At the end of September, around three quarters of the Royal London Short Term Money Market Fund was invested in cash and cash equivalents, with the remainder in Treasury bills, short-dated gilts and covered bonds. The Fund’s yield to maturity was 5.46%2. Please note this yield is not guaranteed.

Once again, the Legal & General Global Technology Index Trust and the Fidelity Global Technology Fund vied for being the most popular, technology focused fund of the month. This time round, the passively managed Legal & General fund won out, but only just among SIPP buyers.

The Fundsmith Equity Fund continued to find support among both ISA and SIPP buyers in October. Microsoft replaced the Wegovy weight-loss drug firm Novo Nordisk as the Fund’s largest holding during the month, while a new position in the US cybersecurity company Fortinet was introduced.

This fund is known for its long term positioning in high quality, global growth companies, meaning that a new name entering the portfolio is a relative rarity. Having said that, the Fund’s sector exposures have changed a fair bit since the pandemic. Consumer staples and healthcare companies now account for around 55% of the portfolio3.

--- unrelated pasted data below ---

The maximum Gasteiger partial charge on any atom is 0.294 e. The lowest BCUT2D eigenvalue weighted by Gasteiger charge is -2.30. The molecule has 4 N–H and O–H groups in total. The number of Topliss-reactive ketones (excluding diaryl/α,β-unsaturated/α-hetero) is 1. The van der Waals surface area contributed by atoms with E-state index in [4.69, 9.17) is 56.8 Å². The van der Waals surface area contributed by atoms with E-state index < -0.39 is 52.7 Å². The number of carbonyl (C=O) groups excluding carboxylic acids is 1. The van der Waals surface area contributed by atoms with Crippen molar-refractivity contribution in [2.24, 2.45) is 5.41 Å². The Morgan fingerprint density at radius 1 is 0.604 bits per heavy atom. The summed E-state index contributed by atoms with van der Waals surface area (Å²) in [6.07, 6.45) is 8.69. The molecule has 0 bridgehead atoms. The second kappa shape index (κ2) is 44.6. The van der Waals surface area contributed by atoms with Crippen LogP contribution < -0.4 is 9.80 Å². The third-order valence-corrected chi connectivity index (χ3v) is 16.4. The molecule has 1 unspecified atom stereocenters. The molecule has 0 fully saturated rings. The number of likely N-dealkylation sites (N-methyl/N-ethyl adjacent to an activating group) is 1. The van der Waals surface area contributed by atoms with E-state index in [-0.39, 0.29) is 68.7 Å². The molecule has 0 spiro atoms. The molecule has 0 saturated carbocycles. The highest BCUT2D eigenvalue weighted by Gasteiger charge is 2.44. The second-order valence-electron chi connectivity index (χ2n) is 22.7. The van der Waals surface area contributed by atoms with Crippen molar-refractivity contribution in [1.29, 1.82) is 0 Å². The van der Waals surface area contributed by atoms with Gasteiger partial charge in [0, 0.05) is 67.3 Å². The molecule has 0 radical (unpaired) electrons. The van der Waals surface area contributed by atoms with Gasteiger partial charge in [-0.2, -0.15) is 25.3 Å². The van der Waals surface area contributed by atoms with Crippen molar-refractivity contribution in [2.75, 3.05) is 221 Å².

Making a return to the top-10 for SIPP purchases was the Fidelity Global Dividend Fund. This fund features on Fidelity’s Select 50 list. It also offers investors the chance to invest in some of the world’s strongest dividend payers, thereby reducing reliance on the UK stock market where payout volumes have become increasingly concentrated among a handful of blue chip companies.

Finally, the Legal & General Global 100 Index Trust stayed for a second month among the most bought funds for SIPPs. This fund tracks the S&P Global 100 Index, which could be viewed as a FTSE 100 for the world. A sign of the times – Exxon Mobil is the fund’s largest non-technology holding in seventh place4.

For more investing ideas, Fidelity’s final Investment Outlook for 2023 is out now.

Top 10 best-selling ISA funds on Fidelity Personal Investing in October 2023

  1. Fidelity Index World Fund
  2. Legal & General European Index Trust